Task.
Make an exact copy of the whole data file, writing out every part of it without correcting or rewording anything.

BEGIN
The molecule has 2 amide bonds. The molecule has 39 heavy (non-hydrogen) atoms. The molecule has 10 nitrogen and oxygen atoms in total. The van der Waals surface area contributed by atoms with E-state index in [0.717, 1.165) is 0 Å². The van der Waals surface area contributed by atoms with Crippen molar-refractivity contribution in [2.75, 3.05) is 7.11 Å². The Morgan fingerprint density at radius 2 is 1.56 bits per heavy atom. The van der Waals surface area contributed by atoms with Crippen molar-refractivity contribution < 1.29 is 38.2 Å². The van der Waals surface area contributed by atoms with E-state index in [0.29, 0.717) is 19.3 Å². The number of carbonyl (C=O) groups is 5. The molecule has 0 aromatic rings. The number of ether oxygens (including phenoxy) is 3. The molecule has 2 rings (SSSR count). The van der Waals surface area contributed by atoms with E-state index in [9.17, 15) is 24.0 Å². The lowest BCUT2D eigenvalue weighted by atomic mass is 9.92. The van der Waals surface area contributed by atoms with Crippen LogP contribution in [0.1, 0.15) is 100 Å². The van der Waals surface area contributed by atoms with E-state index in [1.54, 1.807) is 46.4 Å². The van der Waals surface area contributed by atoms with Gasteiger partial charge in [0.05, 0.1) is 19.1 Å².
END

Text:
The molecule has 2 amide bonds. The molecule has 39 heavy (non-hydrogen) atoms. The molecule has 10 nitrogen and oxygen atoms in total. The van der Waals surface area contributed by atoms with E-state index in [0.717, 1.165) is 0 Å². The van der Waals surface area contributed by atoms with Crippen molar-refractivity contribution in [2.75, 3.05) is 7.11 Å². The Morgan fingerprint density at radius 2 is 1.56 bits per heavy atom. The van der Waals surface area contributed by atoms with Crippen molar-refractivity contribution < 1.29 is 38.2 Å². The van der Waals surface area contributed by atoms with E-state index in [0.29, 0.717) is 19.3 Å². The number of carbonyl (C=O) groups is 5. The molecule has 0 aromatic rings. The number of ether oxygens (including phenoxy) is 3. The molecule has 2 rings (SSSR count). The van der Waals surface area contributed by atoms with E-state index in [9.17, 15) is 24.0 Å². The lowest BCUT2D eigenvalue weighted by atomic mass is 9.92. The van der Waals surface area contributed by atoms with Crippen LogP contribution in [0.1, 0.15) is 100 Å². The van der Waals surface area contributed by atoms with E-state index in [1.54, 1.807) is 46.4 Å². The van der Waals surface area contributed by atoms with Gasteiger partial charge in [0.05, 0.1) is 19.1 Å².